The Week Ahead: Permanent Changes on the Horizon

Foreign Exchange: The Week Ahead
Permanent Changes on the Horizon
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Alan Rose
Alan Rose
Foreign Exchange Senior Trader
At the most recent G20 meeting, the U.S. and China agreed to restart their trade talks. So far, there has been little to no progress as both sides remain dug in on key issues, but a successful conclusion to these talks will buoy optimism and help stabilize the world growth that continues to show evidence of decline. Markets remain optimistic that the U.S. and China will reconcile their trade differences over the next weeks and months.

However, as a stalemate continues between the world’s two biggest economies, multinational companies, long dependent on China, are relocating and establishing new supply chains elsewhere to avoid the massive U.S. tariffs imposed on Chinese exports. Many of these supply chains are being permanently realigned away from China to other Asian countries like Taiwan, Malaysia, Cambodia, Indonesia, Bangladesh, and India. In our hemisphere, companies are relocating to Mexico.

The Washington Post ran an article on Friday stating that 50 multinational companies are considering moving some production from China to elsewhere in Asia or are planning to pull production from China completely. Google, Apple, Nintendo, Nest, and Dell are just some of the companies mentioned that are reconsidering their singular production presence in China.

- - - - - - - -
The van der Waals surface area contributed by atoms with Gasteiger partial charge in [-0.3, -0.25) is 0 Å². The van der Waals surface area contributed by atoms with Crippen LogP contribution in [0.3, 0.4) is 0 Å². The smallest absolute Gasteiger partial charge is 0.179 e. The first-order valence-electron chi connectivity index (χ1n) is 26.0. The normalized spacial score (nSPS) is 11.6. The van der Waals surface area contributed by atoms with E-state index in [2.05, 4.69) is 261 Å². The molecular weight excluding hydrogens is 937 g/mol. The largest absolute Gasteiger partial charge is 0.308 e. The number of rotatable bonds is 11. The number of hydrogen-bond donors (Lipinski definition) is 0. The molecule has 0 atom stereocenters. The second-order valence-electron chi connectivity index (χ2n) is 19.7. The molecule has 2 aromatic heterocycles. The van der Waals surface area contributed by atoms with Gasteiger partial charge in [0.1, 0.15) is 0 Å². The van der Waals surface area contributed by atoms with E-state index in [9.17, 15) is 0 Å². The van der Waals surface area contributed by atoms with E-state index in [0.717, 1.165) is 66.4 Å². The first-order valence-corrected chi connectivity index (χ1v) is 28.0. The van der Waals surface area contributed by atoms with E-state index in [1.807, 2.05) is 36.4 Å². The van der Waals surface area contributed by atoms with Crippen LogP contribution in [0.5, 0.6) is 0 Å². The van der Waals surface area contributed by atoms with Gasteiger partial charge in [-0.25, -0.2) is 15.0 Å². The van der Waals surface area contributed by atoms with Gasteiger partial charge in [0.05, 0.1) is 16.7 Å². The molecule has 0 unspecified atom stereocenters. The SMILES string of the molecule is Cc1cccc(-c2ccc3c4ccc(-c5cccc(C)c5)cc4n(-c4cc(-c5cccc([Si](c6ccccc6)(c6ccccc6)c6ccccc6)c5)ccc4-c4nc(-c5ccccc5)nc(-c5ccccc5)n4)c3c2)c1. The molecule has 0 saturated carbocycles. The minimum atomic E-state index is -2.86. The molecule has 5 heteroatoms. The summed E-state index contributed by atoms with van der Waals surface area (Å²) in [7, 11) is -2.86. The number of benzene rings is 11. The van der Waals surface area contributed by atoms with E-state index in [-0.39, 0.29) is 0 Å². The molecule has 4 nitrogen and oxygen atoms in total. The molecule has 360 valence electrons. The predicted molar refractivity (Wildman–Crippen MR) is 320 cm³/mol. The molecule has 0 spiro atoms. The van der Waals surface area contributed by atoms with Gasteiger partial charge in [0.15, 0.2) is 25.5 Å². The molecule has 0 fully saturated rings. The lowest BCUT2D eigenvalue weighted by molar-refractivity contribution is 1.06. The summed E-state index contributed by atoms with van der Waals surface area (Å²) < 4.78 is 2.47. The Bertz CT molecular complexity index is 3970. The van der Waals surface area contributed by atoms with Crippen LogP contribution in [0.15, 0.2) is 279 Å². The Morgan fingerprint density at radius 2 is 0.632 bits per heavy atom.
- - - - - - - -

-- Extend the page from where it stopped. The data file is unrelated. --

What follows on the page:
Multinational companies are preparing for the “new normal” regarding trade, supply chains and globalization. They cannot afford to have all their eggs in one basket and will most likely need to have multiple production sites to diversify their risk. The unfortunate part of this new realignment is that no multinational companies, U.S. or foreign-owned, have formally announced plans to relocate to the U.S. despite White House hopes.


7/23 Hungary Expectations for rates to remain unchanged at 0.90%
7/25 Turkey Expectations for one-week repo rate to decrease by 2.00 % to 22.00%
7/25 Eurozone-ECB Expectations for refinancing rate to remain unchanged at 0.00%
7/26 Russia Expectations for rates to decrease by 0.25% to 7.25%


United States and Canada 

7/23 US Existing Home Sales Expectations for sales to remain unchanged at 5.35m
7/24 US Manuf. PMI Expectations for an increase from 50.6 to 50.9
7/24 US New Home Sales Expectations for an increase of 32k to 658k
7/25 US Durable Goods Orders Expectations for an increase of 0.8% vs -1.3% prior month
7/25 US Initial Jobless Claims Expectations for an increase of 2k to 218k


7/24 US Existing Home Sales Expectations for sales to remain unchanged at 5.35m
7/25 US Manuf. PMI Expectations for an increase from 50.6 to 50.9
7/24 US New Home Sales Expectations for an increase of 32k to 658k
7/25 US Durable Goods Orders Expectations for an increase of 0.8% vs -1.3% prior month
7/25 US Initial Jobless Claims Expectations for an increase of 2k to 218k

Asia/Japan, and New Zealand